Peñíscola, often called the "Gibraltar of Valencia", and locally as "The city on the sea", is a fortified seaport, with a lighthouse, built on a rocky promontory about 220 feet (67 m) high and attached to the continent. for just a narrow strip of land (Peníscola is a local evolution of the Latin peninsula).

The town of Peñíscola, in the north of Valencia, has a privileged location on the Spanish Mediterranean. The municipality measures some 79km2, 17km of which runs along the coast. The territory is yielded in equal parts to the forest and the Mediterranean crops with a warm climate, among which the emblematic oranges, olive and almond trees stand out.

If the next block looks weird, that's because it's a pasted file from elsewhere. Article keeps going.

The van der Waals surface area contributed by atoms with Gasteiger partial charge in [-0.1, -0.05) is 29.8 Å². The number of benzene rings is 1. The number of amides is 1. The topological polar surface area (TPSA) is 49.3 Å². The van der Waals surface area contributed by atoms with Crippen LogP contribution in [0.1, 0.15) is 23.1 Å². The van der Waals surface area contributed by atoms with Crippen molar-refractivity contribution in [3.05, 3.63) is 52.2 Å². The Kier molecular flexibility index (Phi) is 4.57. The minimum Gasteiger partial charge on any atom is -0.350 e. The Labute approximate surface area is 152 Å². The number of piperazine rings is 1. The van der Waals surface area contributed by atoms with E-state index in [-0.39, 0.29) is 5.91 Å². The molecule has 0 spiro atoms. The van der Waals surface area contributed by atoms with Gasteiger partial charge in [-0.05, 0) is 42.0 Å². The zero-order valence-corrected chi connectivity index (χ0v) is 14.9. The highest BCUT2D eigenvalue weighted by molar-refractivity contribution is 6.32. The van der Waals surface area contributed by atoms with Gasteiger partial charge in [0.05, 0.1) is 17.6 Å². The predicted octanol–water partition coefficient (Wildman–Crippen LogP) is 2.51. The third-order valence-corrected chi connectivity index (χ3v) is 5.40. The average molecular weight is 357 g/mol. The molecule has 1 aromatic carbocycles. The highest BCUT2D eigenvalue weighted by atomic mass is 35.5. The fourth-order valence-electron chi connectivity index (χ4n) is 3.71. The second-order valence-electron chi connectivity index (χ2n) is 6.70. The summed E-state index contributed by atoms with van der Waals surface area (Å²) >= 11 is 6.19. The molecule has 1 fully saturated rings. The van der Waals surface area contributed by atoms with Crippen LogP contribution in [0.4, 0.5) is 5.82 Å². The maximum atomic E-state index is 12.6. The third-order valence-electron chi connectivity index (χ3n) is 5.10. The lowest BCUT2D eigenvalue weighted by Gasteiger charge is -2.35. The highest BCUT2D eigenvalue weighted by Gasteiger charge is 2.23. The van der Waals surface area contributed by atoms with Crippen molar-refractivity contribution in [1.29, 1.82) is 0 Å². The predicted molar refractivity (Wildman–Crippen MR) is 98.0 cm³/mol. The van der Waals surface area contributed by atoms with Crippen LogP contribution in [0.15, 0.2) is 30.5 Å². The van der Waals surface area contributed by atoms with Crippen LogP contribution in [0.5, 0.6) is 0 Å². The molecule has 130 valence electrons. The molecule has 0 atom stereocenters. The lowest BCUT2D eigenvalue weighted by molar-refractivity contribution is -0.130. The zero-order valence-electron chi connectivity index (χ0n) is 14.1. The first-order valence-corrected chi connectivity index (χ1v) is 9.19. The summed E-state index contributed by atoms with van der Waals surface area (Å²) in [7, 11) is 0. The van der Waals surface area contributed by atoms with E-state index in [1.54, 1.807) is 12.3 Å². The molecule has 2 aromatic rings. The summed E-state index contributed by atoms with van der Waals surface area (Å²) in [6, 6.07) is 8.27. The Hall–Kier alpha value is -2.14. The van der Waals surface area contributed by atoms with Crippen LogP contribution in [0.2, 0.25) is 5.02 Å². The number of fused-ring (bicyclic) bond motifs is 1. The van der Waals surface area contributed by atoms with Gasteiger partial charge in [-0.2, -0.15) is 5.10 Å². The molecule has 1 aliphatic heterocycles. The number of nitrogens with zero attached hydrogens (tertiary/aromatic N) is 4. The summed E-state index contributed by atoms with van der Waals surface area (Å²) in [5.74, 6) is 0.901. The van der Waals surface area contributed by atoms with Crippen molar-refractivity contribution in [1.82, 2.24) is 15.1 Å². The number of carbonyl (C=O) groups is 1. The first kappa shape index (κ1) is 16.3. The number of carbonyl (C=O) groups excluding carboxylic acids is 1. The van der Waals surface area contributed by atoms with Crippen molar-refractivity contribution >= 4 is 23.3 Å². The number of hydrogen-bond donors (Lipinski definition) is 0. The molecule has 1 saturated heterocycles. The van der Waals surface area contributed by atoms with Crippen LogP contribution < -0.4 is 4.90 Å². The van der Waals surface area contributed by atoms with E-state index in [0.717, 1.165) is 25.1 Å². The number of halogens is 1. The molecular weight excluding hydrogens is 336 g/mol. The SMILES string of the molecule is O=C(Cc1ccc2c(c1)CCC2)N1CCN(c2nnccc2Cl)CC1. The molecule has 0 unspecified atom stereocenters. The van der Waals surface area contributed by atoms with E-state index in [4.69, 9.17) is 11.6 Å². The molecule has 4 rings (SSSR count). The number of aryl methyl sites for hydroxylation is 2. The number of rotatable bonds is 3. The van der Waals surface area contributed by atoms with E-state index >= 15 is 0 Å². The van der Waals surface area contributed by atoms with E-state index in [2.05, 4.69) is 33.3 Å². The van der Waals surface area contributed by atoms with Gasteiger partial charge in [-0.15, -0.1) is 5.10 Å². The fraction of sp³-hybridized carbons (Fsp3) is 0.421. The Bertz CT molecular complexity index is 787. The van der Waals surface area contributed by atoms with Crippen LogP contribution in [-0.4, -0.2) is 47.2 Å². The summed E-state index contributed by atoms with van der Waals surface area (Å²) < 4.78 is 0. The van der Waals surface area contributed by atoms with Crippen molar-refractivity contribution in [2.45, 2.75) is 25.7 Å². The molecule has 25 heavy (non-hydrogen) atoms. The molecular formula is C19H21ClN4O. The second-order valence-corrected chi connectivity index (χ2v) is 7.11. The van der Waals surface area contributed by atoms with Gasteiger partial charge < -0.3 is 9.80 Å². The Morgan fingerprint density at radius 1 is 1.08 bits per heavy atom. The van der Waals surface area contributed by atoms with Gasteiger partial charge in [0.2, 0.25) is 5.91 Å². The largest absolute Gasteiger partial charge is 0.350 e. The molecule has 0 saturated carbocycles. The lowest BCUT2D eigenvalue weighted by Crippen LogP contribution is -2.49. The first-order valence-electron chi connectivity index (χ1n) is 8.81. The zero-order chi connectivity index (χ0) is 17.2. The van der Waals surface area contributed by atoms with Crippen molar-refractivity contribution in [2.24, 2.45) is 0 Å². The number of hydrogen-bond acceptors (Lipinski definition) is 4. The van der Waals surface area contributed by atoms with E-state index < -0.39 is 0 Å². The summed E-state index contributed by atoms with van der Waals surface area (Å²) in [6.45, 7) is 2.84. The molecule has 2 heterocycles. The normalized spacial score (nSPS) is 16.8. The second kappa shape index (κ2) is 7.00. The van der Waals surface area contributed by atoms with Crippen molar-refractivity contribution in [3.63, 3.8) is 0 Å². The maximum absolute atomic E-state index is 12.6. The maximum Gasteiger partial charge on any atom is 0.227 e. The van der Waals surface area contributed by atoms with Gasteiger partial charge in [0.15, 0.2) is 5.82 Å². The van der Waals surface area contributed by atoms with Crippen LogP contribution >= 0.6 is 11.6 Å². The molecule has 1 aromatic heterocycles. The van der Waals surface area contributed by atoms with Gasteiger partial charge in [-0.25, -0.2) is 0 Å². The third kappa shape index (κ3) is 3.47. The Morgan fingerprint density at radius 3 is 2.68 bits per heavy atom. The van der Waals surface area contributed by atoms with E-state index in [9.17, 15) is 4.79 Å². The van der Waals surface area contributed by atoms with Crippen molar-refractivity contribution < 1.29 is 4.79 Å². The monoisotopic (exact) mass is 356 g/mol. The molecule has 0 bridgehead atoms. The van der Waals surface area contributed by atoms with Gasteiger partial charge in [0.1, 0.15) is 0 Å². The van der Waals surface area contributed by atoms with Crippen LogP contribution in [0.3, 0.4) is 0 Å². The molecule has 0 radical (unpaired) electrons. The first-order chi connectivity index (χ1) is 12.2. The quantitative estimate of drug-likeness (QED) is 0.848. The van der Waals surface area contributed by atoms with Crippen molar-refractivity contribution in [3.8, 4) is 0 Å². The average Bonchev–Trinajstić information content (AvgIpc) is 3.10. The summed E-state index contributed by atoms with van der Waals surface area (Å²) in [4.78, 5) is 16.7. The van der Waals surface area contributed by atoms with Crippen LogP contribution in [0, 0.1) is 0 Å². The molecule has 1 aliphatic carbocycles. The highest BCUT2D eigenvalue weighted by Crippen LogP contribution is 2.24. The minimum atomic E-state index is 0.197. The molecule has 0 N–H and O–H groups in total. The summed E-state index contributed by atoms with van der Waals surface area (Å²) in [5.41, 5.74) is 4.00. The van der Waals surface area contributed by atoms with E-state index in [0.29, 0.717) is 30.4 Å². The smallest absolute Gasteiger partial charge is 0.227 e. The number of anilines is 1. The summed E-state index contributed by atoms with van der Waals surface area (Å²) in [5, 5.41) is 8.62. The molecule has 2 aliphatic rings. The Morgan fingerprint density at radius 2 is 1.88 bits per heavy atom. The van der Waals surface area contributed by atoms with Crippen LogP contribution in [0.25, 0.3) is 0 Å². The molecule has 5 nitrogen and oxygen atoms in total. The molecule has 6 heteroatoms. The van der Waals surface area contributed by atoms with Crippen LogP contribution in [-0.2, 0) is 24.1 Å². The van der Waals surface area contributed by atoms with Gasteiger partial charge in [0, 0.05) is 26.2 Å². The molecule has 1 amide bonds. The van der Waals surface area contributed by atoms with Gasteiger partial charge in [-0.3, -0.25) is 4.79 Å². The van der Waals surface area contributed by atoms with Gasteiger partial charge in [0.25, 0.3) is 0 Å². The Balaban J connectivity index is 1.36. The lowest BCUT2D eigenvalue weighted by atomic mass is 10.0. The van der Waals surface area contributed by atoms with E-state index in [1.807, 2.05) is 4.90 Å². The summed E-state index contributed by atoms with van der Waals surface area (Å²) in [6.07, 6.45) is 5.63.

The old town, crowned by a 64th-century castle-fortress that was once the home of Pope Benedict XIII, stands on a towering rock that rises XNUMX meters above the blue seas. It is connected to the mainland by a thin sandbar that the waves used to wash away during storms, turning the city into an ephemeral island.

In contrast to the old town are the modern streets and avenues of the tourist area. In summer and autumn, the warm waters bathe the long, fine-sand beaches to the north of the citadel and the pretty coves flanked by steep cliffs to the south.

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